What would Allan say?

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Déjà Vu is a 2006 American science fiction action film with Denzel Washington, Paula Patton and Val Kilmer. It grossed over $180 million on a budget of $75 million.

Yes, I am speaking about my late colleague Allan H. Meltzer.

I miss popping into his office, unannounced, to shoot the breeze, and, remarkably, he would actually stop working on what he was deeply engrossed in – like writing the History of the Fed – and engage enthusiastically and energetically in far ranging conversation covering movies (of course!) and political economy.

He, a serious scholar of Capitalism (simply put), and I, a playful practitioner of it!

Indeed, beyond the two IPOs in the last six months, three investments (Series B and Series C) and an exit (Onera) that I already wrote about, there are two more just in the past week! 

Here is one (Veritone Acquires Artificial Intelligence Voice Creator VocaliD) that I had previously mentioned along with ArtLifting and TieScaleUp:

Dear Sridhar,

I am so grateful for your contributions to VocaliD and all your guidance and support on this journey. Lots of amazing memories including the launch in Toronto. We are excited about this next phase!

Best wishes,

Rupal

Back to Allan. I am reminded of his (May 6th 2014) WSJ Op-ed:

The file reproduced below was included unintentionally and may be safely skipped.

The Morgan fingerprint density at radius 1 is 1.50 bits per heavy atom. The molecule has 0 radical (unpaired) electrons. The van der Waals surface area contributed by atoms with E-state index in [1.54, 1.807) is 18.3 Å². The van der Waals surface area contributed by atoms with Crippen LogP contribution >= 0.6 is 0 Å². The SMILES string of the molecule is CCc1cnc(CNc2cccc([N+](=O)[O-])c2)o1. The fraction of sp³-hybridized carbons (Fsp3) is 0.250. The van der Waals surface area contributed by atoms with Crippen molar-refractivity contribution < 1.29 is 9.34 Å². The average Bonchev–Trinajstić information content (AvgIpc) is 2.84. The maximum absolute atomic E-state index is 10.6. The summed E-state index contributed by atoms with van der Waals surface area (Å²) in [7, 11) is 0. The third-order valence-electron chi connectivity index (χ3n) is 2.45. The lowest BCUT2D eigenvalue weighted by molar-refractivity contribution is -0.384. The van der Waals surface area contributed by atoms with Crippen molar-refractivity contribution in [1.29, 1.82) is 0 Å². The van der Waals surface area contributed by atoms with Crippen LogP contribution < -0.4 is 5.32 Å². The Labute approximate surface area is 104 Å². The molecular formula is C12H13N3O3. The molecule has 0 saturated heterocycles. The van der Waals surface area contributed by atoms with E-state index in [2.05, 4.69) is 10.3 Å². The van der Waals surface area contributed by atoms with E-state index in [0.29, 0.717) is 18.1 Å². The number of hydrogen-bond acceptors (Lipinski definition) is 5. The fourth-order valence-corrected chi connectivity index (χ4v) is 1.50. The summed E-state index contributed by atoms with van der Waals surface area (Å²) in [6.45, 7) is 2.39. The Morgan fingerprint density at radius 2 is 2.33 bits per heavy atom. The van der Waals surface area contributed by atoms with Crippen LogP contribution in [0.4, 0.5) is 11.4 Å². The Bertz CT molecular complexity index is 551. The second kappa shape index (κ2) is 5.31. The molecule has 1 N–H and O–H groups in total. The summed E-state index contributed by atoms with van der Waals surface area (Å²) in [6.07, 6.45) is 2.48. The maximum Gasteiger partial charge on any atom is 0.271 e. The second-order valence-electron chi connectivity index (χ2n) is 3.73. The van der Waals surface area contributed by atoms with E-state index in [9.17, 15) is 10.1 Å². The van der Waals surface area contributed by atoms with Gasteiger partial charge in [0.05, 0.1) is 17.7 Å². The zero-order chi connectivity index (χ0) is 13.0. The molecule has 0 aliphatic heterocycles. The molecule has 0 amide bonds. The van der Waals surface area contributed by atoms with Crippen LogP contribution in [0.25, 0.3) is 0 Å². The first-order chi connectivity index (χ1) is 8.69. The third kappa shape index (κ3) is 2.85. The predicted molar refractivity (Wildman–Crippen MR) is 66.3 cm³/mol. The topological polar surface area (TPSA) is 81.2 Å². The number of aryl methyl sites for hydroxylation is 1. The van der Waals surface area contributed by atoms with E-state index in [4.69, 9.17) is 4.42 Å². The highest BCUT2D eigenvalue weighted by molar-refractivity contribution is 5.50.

How the Fed Fuels the Coming Inflation

You would think it appeared today!:

To avoid the kind of damaging inflation the U.S. experienced in the 1970s and early ’80s, the Fed could raise interest rates…. But interest rates high enough to discourage borrowing and lending would likely send the economy into another damaging recession.

…the central bank doesn’t have a good model of inflation. It relies on the Phillips Curve, which charts what economist Alban William Phillips…

Two of the most successful Fed chairmen, Paul Volcker and Alan Greenspan, considered the Phillips Curve unreliable. The Fed’s forecasts of inflation ignore Milton Friedman’s dictum that “inflation is always and everywhere” a result of excessive money growth relative to the growth of real output. The Fed focuses far too much attention on distracting monthly and quarterly data, while ignoring the longer-term effects of money growth…

And some side effects of the Fed policies have had ugly consequences…We are now left with the overhang. Inflation is in our future. Food prices are leading off, as they did in the mid-1960s….

Still fondly remember those times when Allan and Egon, and Marilyn and Edith, would come over to our place for dinner and drinks, watch clips of James Bond movies (like the pre-title opening of Tomorrow Never Dies) with my surround sound system blasting loudly, and discuss history, politics, economics…..whatever, well into the night.

 

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